Today I was sifting through my notes today and I found this. A poem about my poems. Self-reflexive, too-clever-by-half, but true.

I’m too old for this nonsense.
Of being besotted and unbesotted.
Of loving and unloving.
He himself is eager and seeking like a hamster.
Eager seeking the love of others
and burrowing down in fear storing little nuggets of wisdom and love in places
where no one else can find them.

Though now when you sift
you can see them rising to the surface like lifebuoys.

He is like me,
and not.
I give him chances and he does not take them.

I have imagined this countless times in a million different ways.
I have waited and given.
I have known in the pit of my stomach, beyond the shadow of a doubt.

I have had living-room conversations with him
the sunlight streaming in, beckoning for a walk in the park hand-in-hand.
I have waited warm and then tepid
wondering whether things would ever heat up between us.

I am now like a soggy crumpet and I’m not waiting anymore.
I’m having that last cuppa tea, you ass.
And in all things bright and beautiful, you were nowhere to be found.

I should stop writing these miserable chaotic lovelorn poems they’ve never done me any good.

I should write those poems that never walk away from the burning house
that run inside
and grab hold of the golden-haired child of sentiment and erudition
and emerge victorious!
As other poets bow and kneel before my heroism.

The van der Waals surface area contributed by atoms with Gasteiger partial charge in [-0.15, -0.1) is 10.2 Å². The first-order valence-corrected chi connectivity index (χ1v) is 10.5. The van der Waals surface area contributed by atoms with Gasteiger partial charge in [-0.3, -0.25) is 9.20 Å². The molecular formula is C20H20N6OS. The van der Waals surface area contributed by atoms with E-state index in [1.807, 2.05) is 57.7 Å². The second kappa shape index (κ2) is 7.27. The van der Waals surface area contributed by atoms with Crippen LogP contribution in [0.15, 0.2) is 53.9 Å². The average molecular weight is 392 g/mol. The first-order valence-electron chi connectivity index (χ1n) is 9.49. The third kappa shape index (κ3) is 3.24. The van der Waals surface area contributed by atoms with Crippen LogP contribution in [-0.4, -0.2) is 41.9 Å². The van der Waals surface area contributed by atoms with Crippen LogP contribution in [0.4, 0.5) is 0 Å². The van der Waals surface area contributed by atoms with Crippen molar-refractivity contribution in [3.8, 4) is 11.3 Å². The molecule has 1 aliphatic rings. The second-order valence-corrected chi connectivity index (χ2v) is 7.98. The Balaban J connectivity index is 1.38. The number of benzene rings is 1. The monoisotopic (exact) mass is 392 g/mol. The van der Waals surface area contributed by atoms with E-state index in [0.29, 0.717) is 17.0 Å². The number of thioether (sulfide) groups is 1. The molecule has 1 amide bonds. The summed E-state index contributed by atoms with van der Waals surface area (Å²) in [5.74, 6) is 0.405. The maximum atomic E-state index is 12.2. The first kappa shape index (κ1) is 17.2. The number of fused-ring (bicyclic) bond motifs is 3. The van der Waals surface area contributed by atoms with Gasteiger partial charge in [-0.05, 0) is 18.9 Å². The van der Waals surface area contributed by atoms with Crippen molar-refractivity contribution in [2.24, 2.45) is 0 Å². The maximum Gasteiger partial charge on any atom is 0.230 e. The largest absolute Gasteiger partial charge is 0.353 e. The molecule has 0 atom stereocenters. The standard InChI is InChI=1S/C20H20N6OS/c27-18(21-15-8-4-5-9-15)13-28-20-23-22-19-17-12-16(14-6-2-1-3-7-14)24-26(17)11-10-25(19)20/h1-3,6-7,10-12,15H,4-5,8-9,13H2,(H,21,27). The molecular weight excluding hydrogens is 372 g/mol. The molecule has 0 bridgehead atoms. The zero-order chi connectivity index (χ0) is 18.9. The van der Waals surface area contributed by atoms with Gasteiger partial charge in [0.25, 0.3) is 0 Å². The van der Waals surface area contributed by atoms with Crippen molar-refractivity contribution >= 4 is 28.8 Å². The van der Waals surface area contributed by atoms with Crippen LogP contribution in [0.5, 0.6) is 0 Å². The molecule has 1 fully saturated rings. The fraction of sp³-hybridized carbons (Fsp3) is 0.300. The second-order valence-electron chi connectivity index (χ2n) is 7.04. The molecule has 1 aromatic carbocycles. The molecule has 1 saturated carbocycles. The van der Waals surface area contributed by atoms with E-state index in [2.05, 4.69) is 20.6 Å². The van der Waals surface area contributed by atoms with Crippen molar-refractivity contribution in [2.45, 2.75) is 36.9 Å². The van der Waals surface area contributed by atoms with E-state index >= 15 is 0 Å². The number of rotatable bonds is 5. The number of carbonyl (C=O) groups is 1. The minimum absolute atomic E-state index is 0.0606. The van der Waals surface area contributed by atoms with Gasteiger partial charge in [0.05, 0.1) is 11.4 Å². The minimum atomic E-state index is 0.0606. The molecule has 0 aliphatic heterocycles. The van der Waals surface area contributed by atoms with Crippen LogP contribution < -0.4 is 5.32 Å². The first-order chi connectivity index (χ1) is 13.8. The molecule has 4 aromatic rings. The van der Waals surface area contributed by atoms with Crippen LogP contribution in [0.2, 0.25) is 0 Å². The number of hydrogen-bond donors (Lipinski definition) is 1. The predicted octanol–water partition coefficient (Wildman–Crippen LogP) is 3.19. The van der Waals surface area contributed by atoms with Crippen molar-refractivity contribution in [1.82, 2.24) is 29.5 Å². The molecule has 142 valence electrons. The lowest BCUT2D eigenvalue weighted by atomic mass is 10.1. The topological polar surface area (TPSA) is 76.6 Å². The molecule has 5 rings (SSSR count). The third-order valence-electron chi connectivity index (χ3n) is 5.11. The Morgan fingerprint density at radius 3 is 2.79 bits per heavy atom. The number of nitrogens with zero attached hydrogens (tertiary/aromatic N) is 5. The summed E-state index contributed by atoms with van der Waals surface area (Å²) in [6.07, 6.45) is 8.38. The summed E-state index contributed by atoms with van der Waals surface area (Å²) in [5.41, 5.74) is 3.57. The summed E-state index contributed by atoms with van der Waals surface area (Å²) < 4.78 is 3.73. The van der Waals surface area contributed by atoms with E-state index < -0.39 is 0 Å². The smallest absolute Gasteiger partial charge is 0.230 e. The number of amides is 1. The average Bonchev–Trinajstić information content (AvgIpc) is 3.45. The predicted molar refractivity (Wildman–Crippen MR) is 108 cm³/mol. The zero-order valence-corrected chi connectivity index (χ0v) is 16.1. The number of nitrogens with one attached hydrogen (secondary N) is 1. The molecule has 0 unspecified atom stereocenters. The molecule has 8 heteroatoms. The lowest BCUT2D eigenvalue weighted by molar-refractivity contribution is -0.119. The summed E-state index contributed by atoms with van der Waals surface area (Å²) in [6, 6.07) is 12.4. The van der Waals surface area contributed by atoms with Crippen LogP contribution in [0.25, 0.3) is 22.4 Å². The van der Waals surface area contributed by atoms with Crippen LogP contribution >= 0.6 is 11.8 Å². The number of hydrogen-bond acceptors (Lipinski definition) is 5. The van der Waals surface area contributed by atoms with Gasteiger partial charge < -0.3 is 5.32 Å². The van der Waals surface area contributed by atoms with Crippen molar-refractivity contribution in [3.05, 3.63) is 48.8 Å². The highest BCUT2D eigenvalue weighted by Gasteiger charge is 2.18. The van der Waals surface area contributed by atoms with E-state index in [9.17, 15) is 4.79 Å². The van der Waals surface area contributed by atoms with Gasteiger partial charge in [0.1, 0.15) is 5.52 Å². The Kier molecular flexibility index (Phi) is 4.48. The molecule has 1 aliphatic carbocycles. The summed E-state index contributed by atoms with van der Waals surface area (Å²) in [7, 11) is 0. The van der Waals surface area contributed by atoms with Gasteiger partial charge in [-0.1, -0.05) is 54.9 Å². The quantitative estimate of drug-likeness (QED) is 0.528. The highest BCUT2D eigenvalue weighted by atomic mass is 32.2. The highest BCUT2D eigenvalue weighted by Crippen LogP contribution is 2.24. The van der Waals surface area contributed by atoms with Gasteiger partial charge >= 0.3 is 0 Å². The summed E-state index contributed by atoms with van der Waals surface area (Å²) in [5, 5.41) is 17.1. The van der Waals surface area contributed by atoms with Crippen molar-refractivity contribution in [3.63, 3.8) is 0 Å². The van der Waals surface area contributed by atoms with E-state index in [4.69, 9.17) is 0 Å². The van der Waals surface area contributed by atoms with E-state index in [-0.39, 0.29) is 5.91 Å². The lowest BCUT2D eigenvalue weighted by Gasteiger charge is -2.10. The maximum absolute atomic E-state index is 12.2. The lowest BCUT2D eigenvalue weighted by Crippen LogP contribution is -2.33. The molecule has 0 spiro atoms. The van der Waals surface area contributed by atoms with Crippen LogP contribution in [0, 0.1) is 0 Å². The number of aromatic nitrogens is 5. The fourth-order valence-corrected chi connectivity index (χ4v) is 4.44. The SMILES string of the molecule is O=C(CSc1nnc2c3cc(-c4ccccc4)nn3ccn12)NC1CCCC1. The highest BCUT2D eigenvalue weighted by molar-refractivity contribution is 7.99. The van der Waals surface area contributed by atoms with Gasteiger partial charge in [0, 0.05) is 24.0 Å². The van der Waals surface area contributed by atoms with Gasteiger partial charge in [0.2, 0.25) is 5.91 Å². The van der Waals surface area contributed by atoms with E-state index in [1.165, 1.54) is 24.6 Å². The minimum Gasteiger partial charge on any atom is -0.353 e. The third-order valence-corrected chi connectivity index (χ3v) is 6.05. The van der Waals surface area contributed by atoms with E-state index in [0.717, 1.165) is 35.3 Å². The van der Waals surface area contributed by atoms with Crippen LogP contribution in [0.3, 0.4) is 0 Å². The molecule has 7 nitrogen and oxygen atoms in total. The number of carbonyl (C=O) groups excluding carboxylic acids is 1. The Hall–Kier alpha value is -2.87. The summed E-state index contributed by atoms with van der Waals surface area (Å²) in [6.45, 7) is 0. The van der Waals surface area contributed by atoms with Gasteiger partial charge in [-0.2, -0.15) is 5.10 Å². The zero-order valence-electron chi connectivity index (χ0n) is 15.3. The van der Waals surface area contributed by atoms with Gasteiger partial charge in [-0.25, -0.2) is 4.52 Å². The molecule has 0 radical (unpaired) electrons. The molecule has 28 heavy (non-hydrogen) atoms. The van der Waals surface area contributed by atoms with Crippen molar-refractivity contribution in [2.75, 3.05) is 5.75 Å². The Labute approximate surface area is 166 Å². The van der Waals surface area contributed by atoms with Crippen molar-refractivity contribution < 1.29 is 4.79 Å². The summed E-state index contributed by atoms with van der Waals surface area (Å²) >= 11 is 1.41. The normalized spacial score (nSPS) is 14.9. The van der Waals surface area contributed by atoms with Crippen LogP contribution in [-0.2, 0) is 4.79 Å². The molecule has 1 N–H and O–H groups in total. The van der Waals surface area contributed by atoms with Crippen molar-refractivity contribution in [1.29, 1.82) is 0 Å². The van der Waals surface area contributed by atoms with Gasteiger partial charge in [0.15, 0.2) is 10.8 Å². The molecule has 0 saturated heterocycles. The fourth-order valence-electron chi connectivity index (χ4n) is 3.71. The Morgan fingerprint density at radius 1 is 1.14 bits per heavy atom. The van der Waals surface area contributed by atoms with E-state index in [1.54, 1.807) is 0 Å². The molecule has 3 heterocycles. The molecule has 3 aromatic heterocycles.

Those works are not here nor there.

My heroism is contingent and daily.

I wake up in the morning
and I take my first breath
and I decide to take the next.
This is bravery.

I wake up in the morning
and I get through the day without needing to pop a pill.
This is courage.

I wake up in the morning
and I look my parents in the face
and I accept their disappointment.
This is God-loved mercy!

And I haven’t waited this long to be silent.
I haven’t waited this long to speak empty words
that caress your ears and soothe your spirits.

No this isn’t one of those poems
that speaks of empty rooms and the wind whistling down the corridors.

this isn’t one of those poems or passages or rites of passage.

This is some miserable chaotic half understood version of a dream I had.

Of you and I creeping on the tips of our toes down a quiet corridor.
The windows are high, the halls are long
and covered with stern-framed portraits of white people in stiff collars.

We peer through a little plastic window
and we see her, you see,
pigtails dipped in ink because the boys like her.

Yep, that’s our daughter,
agog with fascination at the exploits of Caesar.

And a little way down,
though plastic and walls separate them,
is her brother
bored and restless because he hates algebra.

And I have waited long years to hold your hand.
And watch as they grow into beings so beautiful only God could have made them.
I will stop apologizing for wanting you now.
It is not wrong.